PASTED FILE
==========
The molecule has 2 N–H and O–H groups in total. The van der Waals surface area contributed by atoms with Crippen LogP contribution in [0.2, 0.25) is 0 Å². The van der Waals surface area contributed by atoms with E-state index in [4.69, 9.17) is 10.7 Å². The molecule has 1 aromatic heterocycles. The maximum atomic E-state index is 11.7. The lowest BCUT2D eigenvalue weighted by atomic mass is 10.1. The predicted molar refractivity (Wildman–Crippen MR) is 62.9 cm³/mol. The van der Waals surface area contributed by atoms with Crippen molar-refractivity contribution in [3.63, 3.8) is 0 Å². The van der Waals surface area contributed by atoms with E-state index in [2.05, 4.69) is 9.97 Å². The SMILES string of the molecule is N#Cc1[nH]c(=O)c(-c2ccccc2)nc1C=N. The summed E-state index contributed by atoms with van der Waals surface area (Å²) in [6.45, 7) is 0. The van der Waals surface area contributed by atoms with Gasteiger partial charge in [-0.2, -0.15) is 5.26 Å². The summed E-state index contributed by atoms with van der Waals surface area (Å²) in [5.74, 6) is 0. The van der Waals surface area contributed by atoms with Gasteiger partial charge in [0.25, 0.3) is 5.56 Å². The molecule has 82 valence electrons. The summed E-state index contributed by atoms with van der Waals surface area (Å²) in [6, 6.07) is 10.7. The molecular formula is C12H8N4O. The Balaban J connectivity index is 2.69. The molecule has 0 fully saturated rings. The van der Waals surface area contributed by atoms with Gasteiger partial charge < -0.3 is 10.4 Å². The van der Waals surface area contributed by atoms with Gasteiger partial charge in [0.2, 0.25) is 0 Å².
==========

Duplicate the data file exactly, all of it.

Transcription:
The molecule has 2 N–H and O–H groups in total. The van der Waals surface area contributed by atoms with Crippen LogP contribution in [0.2, 0.25) is 0 Å². The van der Waals surface area contributed by atoms with E-state index in [4.69, 9.17) is 10.7 Å². The molecule has 1 aromatic heterocycles. The maximum atomic E-state index is 11.7. The lowest BCUT2D eigenvalue weighted by atomic mass is 10.1. The predicted molar refractivity (Wildman–Crippen MR) is 62.9 cm³/mol. The van der Waals surface area contributed by atoms with Crippen molar-refractivity contribution in [3.63, 3.8) is 0 Å². The van der Waals surface area contributed by atoms with E-state index in [2.05, 4.69) is 9.97 Å². The SMILES string of the molecule is N#Cc1[nH]c(=O)c(-c2ccccc2)nc1C=N. The summed E-state index contributed by atoms with van der Waals surface area (Å²) in [6.45, 7) is 0. The van der Waals surface area contributed by atoms with Gasteiger partial charge in [-0.2, -0.15) is 5.26 Å². The summed E-state index contributed by atoms with van der Waals surface area (Å²) in [5.74, 6) is 0. The van der Waals surface area contributed by atoms with Gasteiger partial charge in [0.25, 0.3) is 5.56 Å². The molecule has 82 valence electrons. The summed E-state index contributed by atoms with van der Waals surface area (Å²) in [6, 6.07) is 10.7. The molecular formula is C12H8N4O. The Balaban J connectivity index is 2.69. The molecule has 0 fully saturated rings. The van der Waals surface area contributed by atoms with Gasteiger partial charge < -0.3 is 10.4 Å². The van der Waals surface area contributed by atoms with Gasteiger partial charge in [0.2, 0.25) is 0 Å².